Among other potential backgrounds, some have advocated for a Director with registered patent attorney experience or perhaps an attorney with experience working in Big Law and handling the most important IP cases, the better to bring his or her actual real life experience representing inventors and businesses to the job as Director. Such possible candidates include Sidley Austin partner Jeffrey Kushan, Fish & Richardson partner Michael McKeon, and senior partner at Seed Intellectual Property Law Firm in Seattle, David Carlson.
There has been much recent speculation regarding who will lead the USPTO in the Trump administration, and there are multiple unconfirmed reports that Director Lee will remain in her current position. Congressman Darrell Issa, the Chairman of the House Subcommittee on Patents, informed tech industry leaders at a breakfast on January 19, 2017 that she was expected to stay on. However, the USPTO has repeatedly declined to comment.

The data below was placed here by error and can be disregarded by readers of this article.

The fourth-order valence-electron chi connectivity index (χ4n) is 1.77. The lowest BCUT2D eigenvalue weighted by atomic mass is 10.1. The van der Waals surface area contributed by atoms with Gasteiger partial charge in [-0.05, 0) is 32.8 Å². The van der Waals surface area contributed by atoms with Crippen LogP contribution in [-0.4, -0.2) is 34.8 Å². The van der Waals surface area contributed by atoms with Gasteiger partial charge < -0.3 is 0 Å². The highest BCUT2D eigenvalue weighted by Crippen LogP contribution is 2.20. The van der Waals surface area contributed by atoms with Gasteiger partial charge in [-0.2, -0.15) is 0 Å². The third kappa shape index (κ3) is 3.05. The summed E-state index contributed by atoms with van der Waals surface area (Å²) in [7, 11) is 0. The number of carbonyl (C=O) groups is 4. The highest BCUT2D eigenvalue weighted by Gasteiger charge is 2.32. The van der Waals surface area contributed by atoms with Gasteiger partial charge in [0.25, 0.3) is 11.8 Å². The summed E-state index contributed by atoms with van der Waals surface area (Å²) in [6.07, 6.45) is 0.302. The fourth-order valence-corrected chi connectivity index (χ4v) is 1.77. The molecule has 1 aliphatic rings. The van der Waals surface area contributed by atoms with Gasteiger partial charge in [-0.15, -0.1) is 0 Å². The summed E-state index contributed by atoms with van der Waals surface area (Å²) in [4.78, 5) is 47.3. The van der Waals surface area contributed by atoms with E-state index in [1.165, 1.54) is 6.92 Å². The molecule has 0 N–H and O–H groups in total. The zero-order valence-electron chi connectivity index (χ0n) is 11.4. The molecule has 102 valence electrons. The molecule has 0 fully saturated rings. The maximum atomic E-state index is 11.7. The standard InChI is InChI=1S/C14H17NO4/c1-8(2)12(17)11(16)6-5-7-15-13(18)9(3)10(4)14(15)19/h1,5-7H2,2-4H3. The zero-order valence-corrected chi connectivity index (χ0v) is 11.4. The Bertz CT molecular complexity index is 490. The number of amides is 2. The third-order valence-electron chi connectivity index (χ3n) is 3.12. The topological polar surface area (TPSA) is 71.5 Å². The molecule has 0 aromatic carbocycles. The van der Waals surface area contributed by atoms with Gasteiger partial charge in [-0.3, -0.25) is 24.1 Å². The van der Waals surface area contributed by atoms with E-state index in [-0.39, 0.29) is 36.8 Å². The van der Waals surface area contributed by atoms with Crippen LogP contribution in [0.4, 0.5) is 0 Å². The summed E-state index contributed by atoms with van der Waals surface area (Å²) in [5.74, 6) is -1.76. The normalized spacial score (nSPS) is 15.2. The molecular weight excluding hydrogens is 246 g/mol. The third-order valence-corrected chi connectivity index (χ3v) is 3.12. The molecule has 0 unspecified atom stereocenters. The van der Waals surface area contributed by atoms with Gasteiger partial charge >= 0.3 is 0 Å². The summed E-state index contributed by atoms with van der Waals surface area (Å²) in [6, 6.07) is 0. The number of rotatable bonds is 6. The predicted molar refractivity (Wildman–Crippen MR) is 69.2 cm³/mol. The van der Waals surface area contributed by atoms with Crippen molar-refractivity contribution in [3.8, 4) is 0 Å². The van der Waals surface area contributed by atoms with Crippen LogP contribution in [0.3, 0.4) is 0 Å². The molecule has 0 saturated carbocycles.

At the end of the day, we probably need a crystal ball to predict with certainty who the next director of the USPTO will be. But for those whose fortunes are more closely associated with the strength of their patents, this appointment of USPTO Director probably will have a greater impact than the appointment of Justice Scalia’s replacement. After all, even in a busy year for IP cases, the Supreme Court has only heard a handful of such cases. Of these, many were decided unanimously or with near unanimity.
But we do know, with certainty, that the new Director will be extremely busy in the coming years. Whether overseeing refinements to the comprehensive reform created by the America Invents Act, addressing backlog at the Office and before the Patent Trial and Appeal Board, or taking on myriad challenges and opportunities to increase IP protection and foster job creation and retention, this person will need a unique and multi-faceted skill set.